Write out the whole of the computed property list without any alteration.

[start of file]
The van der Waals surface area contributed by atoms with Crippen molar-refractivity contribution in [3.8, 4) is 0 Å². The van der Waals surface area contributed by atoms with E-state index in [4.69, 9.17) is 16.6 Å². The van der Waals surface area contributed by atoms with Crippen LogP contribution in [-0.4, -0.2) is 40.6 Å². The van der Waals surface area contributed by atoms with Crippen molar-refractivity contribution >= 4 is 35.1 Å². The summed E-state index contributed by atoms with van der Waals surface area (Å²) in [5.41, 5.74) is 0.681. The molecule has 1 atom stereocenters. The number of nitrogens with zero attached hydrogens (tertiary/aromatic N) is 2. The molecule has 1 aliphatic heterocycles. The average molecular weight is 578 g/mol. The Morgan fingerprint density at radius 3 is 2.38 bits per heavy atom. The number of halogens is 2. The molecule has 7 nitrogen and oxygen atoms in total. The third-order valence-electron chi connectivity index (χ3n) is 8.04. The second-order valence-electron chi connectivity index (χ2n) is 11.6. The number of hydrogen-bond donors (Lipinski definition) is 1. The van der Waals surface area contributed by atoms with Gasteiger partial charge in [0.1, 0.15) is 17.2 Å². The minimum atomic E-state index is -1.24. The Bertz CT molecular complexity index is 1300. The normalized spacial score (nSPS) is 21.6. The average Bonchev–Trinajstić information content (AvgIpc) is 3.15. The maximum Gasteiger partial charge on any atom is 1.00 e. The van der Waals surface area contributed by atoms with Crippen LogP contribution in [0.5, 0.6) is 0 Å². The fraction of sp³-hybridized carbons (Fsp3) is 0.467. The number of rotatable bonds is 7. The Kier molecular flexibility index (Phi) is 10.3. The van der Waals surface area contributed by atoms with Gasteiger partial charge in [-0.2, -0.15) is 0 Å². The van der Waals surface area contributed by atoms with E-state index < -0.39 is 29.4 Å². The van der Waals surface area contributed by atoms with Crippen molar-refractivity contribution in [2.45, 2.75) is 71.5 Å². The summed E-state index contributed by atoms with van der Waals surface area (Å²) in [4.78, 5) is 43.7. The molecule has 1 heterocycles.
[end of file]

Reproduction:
The van der Waals surface area contributed by atoms with Crippen molar-refractivity contribution in [3.8, 4) is 0 Å². The van der Waals surface area contributed by atoms with E-state index in [4.69, 9.17) is 16.6 Å². The van der Waals surface area contributed by atoms with Crippen LogP contribution in [-0.4, -0.2) is 40.6 Å². The van der Waals surface area contributed by atoms with Crippen molar-refractivity contribution >= 4 is 35.1 Å². The summed E-state index contributed by atoms with van der Waals surface area (Å²) in [5.41, 5.74) is 0.681. The molecule has 1 atom stereocenters. The number of nitrogens with zero attached hydrogens (tertiary/aromatic N) is 2. The molecule has 1 aliphatic heterocycles. The average molecular weight is 578 g/mol. The Morgan fingerprint density at radius 3 is 2.38 bits per heavy atom. The number of halogens is 2. The molecule has 7 nitrogen and oxygen atoms in total. The third-order valence-electron chi connectivity index (χ3n) is 8.04. The second-order valence-electron chi connectivity index (χ2n) is 11.6. The number of hydrogen-bond donors (Lipinski definition) is 1. The van der Waals surface area contributed by atoms with Gasteiger partial charge in [0.1, 0.15) is 17.2 Å². The minimum atomic E-state index is -1.24. The Bertz CT molecular complexity index is 1300. The normalized spacial score (nSPS) is 21.6. The average Bonchev–Trinajstić information content (AvgIpc) is 3.15. The maximum Gasteiger partial charge on any atom is 1.00 e. The van der Waals surface area contributed by atoms with Crippen LogP contribution in [0.5, 0.6) is 0 Å². The fraction of sp³-hybridized carbons (Fsp3) is 0.467. The number of rotatable bonds is 7. The Kier molecular flexibility index (Phi) is 10.3. The van der Waals surface area contributed by atoms with Gasteiger partial charge in [-0.2, -0.15) is 0 Å². The van der Waals surface area contributed by atoms with E-state index < -0.39 is 29.4 Å². The van der Waals surface area contributed by atoms with Crippen molar-refractivity contribution in [2.45, 2.75) is 71.5 Å². The summed E-state index contributed by atoms with van der Waals surface area (Å²) in [4.78, 5) is 43.7. The molecule has 1 heterocycles.